It seems like only yesterday we welcomed the four-and-a-half year contract settlement, but yet another joint letter from PSNC, NHSE/I and the DHSC has dropped on the proverbial doormat of pharmacy. The question is, will joy spring forth or will its contents merely dampen our spirits?
Unfortunately, however closely you scrutinise the 24 paragraphs, you won’t find a straightforward answer within them. Instead, you need to read it like a Sherlock Holmes short story, and then, like all good mysteries, the answers will be revealed, with a twist at the end.
Firstly, there’s not a lot of detail. All parties openly admit that they’re announcing that the broad principles are agreed and the detail will follow. What this means in practice is that some of the key milestones of the contract appear to get pushed back in time.
The much vaunted hospital discharge referral service (or TCAM, transfer of care around medicines) will launch in July as the slightly clunky sounding NHS Discharge Medicines Service. This will need to align with the medication review work carried out by primary care networks, says the letter. Despite recent attempts to kill PCNs by the BMA, they remain, with the medics receiving financial sweeteners to keep playing nicely. Exist they might, but function? Very few of them will, and certainly not from day one. Most PCNs will need to recruit for and actually deliver the structured medication reviews before we see how this alignment works.
CPCS referrals from NHS 111 Online will arrive in June, with referrals from GP surgeries following in the second half of the year. Both of these measures should (and will need to) significantly increase the activity level and associated funding delivered by this service. What doesn’t get delayed is the further reduction and restriction of the MUR service to 100, with the hospital discharge target group ceasing when the NHS Discharge Medicines Service commences.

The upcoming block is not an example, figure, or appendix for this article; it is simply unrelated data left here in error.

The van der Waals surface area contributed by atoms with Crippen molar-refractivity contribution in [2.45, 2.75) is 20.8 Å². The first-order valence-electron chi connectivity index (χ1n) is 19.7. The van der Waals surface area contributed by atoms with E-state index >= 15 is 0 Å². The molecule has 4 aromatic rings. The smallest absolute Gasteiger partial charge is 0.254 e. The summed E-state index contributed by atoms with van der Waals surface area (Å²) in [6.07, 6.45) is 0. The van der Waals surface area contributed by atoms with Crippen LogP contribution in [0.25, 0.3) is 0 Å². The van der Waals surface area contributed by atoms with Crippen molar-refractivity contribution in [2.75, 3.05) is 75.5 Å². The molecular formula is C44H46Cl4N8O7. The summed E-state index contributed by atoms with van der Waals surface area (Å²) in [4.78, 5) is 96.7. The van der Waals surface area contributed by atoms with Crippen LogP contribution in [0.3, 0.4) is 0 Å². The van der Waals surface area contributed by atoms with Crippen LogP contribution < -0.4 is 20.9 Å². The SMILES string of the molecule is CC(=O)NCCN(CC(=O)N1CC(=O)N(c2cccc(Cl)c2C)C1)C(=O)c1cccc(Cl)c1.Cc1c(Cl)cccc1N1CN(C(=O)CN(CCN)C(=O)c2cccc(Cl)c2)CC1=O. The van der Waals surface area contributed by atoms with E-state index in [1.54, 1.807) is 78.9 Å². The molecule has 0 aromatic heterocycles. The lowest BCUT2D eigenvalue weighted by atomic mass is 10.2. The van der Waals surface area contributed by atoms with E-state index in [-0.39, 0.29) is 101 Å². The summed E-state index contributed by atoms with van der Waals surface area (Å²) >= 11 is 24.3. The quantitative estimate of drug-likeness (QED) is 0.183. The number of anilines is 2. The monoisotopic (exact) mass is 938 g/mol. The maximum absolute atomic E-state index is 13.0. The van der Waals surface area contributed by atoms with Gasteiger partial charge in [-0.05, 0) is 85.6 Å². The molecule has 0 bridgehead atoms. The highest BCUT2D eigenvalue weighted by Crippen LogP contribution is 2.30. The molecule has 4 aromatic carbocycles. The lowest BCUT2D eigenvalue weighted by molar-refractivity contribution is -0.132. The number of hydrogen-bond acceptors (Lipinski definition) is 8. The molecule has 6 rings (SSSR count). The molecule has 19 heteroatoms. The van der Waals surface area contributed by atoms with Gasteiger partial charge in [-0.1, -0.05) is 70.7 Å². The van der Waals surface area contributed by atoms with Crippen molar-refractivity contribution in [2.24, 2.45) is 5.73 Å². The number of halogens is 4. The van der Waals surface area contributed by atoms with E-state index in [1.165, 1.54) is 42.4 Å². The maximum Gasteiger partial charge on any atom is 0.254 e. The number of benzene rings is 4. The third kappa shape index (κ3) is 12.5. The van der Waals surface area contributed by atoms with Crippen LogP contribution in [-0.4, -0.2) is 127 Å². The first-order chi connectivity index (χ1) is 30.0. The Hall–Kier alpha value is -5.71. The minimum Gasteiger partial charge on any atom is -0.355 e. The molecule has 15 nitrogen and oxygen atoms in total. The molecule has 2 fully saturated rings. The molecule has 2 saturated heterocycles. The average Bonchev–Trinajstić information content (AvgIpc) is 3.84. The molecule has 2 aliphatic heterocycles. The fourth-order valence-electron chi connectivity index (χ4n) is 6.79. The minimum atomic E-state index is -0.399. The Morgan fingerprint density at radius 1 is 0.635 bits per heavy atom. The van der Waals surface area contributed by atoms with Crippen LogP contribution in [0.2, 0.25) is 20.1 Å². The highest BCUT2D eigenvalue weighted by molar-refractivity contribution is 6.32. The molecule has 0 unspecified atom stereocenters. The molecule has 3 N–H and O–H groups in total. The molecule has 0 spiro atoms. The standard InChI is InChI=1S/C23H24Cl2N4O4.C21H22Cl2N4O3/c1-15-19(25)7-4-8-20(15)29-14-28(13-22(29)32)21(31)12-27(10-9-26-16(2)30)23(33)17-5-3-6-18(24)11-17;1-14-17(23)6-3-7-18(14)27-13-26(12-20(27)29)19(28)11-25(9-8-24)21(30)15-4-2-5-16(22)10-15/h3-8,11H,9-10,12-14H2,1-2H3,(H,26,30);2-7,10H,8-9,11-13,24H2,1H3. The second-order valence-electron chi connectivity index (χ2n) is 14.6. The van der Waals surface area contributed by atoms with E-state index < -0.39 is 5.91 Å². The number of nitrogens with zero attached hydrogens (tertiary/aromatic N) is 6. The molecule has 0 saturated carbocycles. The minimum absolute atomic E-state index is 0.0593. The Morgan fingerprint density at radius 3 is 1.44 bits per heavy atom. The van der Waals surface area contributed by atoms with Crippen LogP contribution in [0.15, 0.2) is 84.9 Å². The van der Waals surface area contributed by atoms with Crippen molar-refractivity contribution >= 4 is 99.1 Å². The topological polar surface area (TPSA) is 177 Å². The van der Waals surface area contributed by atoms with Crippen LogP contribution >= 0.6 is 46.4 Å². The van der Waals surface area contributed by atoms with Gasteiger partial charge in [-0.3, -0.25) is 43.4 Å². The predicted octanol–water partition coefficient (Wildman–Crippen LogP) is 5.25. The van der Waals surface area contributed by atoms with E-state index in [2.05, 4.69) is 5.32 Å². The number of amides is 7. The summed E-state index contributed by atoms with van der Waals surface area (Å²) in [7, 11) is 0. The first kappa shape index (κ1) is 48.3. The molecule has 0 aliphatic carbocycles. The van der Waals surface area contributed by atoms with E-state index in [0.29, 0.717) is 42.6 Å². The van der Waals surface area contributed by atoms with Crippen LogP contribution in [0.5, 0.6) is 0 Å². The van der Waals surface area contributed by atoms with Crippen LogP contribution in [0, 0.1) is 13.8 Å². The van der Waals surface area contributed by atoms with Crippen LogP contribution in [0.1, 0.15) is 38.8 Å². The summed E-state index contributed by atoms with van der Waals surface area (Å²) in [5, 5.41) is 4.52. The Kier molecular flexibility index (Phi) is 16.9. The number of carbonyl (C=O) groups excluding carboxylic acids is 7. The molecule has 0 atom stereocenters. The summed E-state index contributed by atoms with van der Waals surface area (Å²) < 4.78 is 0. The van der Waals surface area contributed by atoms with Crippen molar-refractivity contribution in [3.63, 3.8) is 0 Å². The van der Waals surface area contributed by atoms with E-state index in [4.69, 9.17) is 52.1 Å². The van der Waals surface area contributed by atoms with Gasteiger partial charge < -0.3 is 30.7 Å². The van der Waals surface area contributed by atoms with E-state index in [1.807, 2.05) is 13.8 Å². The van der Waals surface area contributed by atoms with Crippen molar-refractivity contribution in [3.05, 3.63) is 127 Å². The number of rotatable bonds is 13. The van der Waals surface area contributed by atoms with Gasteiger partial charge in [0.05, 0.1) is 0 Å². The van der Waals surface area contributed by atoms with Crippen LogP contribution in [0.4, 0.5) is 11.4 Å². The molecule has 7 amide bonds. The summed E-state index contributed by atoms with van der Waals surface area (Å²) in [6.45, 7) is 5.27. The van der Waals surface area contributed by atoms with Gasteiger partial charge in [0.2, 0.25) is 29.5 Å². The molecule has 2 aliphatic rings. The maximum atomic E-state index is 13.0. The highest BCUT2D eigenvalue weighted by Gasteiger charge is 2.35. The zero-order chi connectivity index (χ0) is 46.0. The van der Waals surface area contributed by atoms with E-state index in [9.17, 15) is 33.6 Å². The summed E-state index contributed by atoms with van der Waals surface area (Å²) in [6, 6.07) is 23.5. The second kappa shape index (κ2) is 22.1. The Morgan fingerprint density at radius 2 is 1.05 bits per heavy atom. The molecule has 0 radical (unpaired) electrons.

You need to read it like a Sherlock Holmes short story, and then, like all good mysteries, the answers will be revealed
Secondly, as the letter concludes, this is a transitional period, and many of the changes are to fix things that have been broken, some for quite a time. The use of the Pharmacy Integration Fund to pilot service innovation in public health can only be a tacit admission that hiving off public health commissioning to local authorities was not Andrew Lansley’s brightest idea.
There’s no public data on the CPCS yet, but as that and the other services grow, the transitional payments will have to transition into something else. What? We don’t know, but it won’t be establishment payments or payment for dispensing. Other changes see us finally get electronic FP34 submission (hooray!) and PQS becoming more focussed, with only one declaration point.
My third and final takeaway from the announcements is that actually, where we have it, detail really matters. The chaos of the final Sue Sharpe years let some things slip under the carpet and moulder, but no longer. Expect to see revised regulations soon, making the following mandatory: HLP, NHSmail access, SCR access, keeping DoS updated, keeping NHS website profile updated, EPS, safeguarding and more. Also being fixed is the mockery that is the out of pocket expenses clause in the Drug Tariff. On the ‘still too hard’ list remains fixing the Pharmacy Access Scheme to properly reflect pharmacies needing additional support.
In one sense, this shows the determination of all parties to see this framework deliver where the 2005 contract didn’t. Incentivising to raise standards and then baking them into the core was how the last contract was supposed to function, but it stagnated. We always knew that pharmacies that didn’t adapt would sell or close, with the lack of the consultation room expected to be the principal driver of change. Fifteen years on, it may finally come to pass.
The final detail gives the real truth about the relationship community pharmacy is in with its paymasters. Alongside a desire to increase protections in pharmaceutical needs assessments for pharmacies that consolidate (welcome if done correctly), the regulations will soon include a requirement to notify NHSE/I should a pharmacy enter administration. A perfectly sensible requirement in principle, but one that has never been there before. Why add it now?
As Sherlock Holmes would say, I think you’ll find the answer is elementary.